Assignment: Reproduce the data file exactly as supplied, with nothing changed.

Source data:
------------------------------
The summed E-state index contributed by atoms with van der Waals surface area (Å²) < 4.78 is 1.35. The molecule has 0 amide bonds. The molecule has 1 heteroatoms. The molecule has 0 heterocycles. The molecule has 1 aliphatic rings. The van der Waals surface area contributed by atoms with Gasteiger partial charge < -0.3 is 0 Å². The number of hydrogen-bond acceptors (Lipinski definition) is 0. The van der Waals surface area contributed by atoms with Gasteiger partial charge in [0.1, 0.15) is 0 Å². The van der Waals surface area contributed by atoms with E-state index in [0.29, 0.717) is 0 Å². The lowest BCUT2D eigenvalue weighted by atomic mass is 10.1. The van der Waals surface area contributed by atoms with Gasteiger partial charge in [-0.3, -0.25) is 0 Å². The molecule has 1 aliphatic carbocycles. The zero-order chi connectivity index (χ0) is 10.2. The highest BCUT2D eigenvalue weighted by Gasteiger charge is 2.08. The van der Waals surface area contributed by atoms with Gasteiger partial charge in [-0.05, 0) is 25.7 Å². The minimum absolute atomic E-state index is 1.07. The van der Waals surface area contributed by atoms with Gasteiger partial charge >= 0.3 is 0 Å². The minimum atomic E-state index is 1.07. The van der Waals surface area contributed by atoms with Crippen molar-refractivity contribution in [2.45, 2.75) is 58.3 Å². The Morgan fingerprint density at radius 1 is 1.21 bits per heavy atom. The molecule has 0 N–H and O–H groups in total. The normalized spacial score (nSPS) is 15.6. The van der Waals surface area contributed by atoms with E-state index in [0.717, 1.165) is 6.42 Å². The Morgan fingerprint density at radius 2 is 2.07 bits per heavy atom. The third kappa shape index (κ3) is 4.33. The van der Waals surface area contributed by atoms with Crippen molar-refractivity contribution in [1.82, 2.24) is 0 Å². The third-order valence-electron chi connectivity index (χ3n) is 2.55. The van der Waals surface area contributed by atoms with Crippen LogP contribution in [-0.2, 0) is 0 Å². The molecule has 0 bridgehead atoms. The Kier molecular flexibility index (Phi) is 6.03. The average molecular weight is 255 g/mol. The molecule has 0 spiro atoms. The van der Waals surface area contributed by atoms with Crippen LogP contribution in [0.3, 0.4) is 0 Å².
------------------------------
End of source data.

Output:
The summed E-state index contributed by atoms with van der Waals surface area (Å²) < 4.78 is 1.35. The molecule has 0 amide bonds. The molecule has 1 heteroatoms. The molecule has 0 heterocycles. The molecule has 1 aliphatic rings. The van der Waals surface area contributed by atoms with Gasteiger partial charge < -0.3 is 0 Å². The number of hydrogen-bond acceptors (Lipinski definition) is 0. The van der Waals surface area contributed by atoms with Gasteiger partial charge in [0.1, 0.15) is 0 Å². The van der Waals surface area contributed by atoms with E-state index in [0.29, 0.717) is 0 Å². The lowest BCUT2D eigenvalue weighted by atomic mass is 10.1. The van der Waals surface area contributed by atoms with Gasteiger partial charge in [-0.3, -0.25) is 0 Å². The molecule has 1 aliphatic carbocycles. The zero-order chi connectivity index (χ0) is 10.2. The highest BCUT2D eigenvalue weighted by Gasteiger charge is 2.08. The van der Waals surface area contributed by atoms with Gasteiger partial charge in [-0.05, 0) is 25.7 Å². The minimum absolute atomic E-state index is 1.07. The van der Waals surface area contributed by atoms with Gasteiger partial charge >= 0.3 is 0 Å². The minimum atomic E-state index is 1.07. The van der Waals surface area contributed by atoms with Crippen molar-refractivity contribution in [2.45, 2.75) is 58.3 Å². The Morgan fingerprint density at radius 1 is 1.21 bits per heavy atom. The molecule has 0 N–H and O–H groups in total. The normalized spacial score (nSPS) is 15.6. The van der Waals surface area contributed by atoms with E-state index in [0.717, 1.165) is 6.42 Å². The Morgan fingerprint density at radius 2 is 2.07 bits per heavy atom. The third kappa shape index (κ3) is 4.33. The van der Waals surface area contributed by atoms with Crippen molar-refractivity contribution in [1.82, 2.24) is 0 Å². The third-order valence-electron chi connectivity index (χ3n) is 2.55. The van der Waals surface area contributed by atoms with Crippen LogP contribution in [-0.2, 0) is 0 Å². The molecule has 0 bridgehead atoms. The Kier molecular flexibility index (Phi) is 6.03. The average molecular weight is 255 g/mol. The molecule has 0 spiro atoms. The van der Waals surface area contributed by atoms with Crippen LogP contribution in [0.3, 0.4) is 0 Å².